Made of Chicoutimi, Quebec, Canada
“Eat. Sleep. Bike.”
The only motto any biker needs.
When Félix Gauthier invested $50,000 in Devinci Bikes, he though he was getting 50 % of a thriving, if niche, bicycle manufacturer in Chicoutimi, Quebec. Here’s what he got instead: upward of 1,000 angry customers whose expensive aluminum frames had cracked, thanks to a defect in the heat treatment process. And since the frames were under lifetime warranty, Gauthier was on the hook to replace each one. “I didn’t start at zero,” he says. “I started at minus 40.”
That was 25 years ago. In the intervening years, Devinci invested heavily in R&D and real–time stress testing to ensure its lightweight aluminum frames–all moulded and welded in Chicoutimi, and assembled with some imported parts–can withstand the rigours of high–speed riding and crashes. It also lost $1.2 million in a failed bid to conquer the U.S. market in 2002. “That wasn’t my best shot,” Gauthier says. This year, his 80 employees produced everything from road bikes to mountain bikes, as well as Bixi bikes, designed by Devinci and bound for public bike-sharing schemes in Toronto, Montreal, London, New York and elsewhere. Orders for its downhill bikes will likely rise after Canadian downhill rider Stevie (the Chainsaw Massacre) Smith–on a bike like this $3,900 Wilson XP–won the World Cup Championship in Austria in fall of 2013.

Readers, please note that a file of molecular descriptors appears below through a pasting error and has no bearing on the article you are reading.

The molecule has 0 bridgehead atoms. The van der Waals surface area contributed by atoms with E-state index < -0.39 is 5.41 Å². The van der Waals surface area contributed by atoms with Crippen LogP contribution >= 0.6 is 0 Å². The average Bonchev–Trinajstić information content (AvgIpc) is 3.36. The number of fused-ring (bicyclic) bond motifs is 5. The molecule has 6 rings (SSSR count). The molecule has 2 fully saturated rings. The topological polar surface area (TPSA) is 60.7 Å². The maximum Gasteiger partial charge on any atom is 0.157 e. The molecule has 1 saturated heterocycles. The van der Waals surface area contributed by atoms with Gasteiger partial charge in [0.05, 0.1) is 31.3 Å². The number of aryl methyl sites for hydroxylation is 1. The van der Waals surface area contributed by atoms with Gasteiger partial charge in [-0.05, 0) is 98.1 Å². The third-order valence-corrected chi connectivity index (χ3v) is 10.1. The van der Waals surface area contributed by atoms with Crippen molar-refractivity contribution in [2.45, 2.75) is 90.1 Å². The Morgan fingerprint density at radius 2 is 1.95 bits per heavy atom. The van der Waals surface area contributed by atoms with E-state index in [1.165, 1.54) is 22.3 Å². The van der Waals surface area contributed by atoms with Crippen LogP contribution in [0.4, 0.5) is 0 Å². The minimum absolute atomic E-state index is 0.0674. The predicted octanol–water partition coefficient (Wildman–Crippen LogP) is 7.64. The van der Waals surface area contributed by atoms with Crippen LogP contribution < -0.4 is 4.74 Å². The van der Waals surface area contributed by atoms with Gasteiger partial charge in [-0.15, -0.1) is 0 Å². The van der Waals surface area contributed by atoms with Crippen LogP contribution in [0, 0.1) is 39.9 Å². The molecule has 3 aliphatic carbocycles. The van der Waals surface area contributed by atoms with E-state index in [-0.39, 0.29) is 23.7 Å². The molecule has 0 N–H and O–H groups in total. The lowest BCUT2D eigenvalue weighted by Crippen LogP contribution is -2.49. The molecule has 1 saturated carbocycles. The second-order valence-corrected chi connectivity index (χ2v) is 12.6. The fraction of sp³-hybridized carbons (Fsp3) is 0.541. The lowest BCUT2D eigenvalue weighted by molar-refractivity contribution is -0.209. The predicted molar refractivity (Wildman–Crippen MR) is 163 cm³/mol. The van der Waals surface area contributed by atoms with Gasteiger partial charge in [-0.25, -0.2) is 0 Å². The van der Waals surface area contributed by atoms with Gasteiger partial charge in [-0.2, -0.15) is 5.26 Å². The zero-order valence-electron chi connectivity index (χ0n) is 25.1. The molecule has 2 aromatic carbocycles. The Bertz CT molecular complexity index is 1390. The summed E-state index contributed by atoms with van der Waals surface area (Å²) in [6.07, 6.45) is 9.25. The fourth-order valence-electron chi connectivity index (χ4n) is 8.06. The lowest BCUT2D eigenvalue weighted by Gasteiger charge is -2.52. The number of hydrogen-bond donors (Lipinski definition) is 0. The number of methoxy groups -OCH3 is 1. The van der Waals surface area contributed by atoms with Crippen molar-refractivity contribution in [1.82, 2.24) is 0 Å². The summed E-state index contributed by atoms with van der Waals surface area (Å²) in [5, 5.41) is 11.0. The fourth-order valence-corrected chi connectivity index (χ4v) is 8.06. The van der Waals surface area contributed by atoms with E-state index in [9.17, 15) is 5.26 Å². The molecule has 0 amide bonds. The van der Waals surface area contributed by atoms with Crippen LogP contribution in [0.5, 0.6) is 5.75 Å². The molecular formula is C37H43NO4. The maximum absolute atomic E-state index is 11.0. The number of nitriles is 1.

80 Number of employees
512 C (954 F) Temperature at which that aluminum frames must be treated to prevent cracking
5 hours Amount of time it takes to build a bike, from hydroforming to the final coats of paint
15,000 Number of bikes Devinci produced in 2013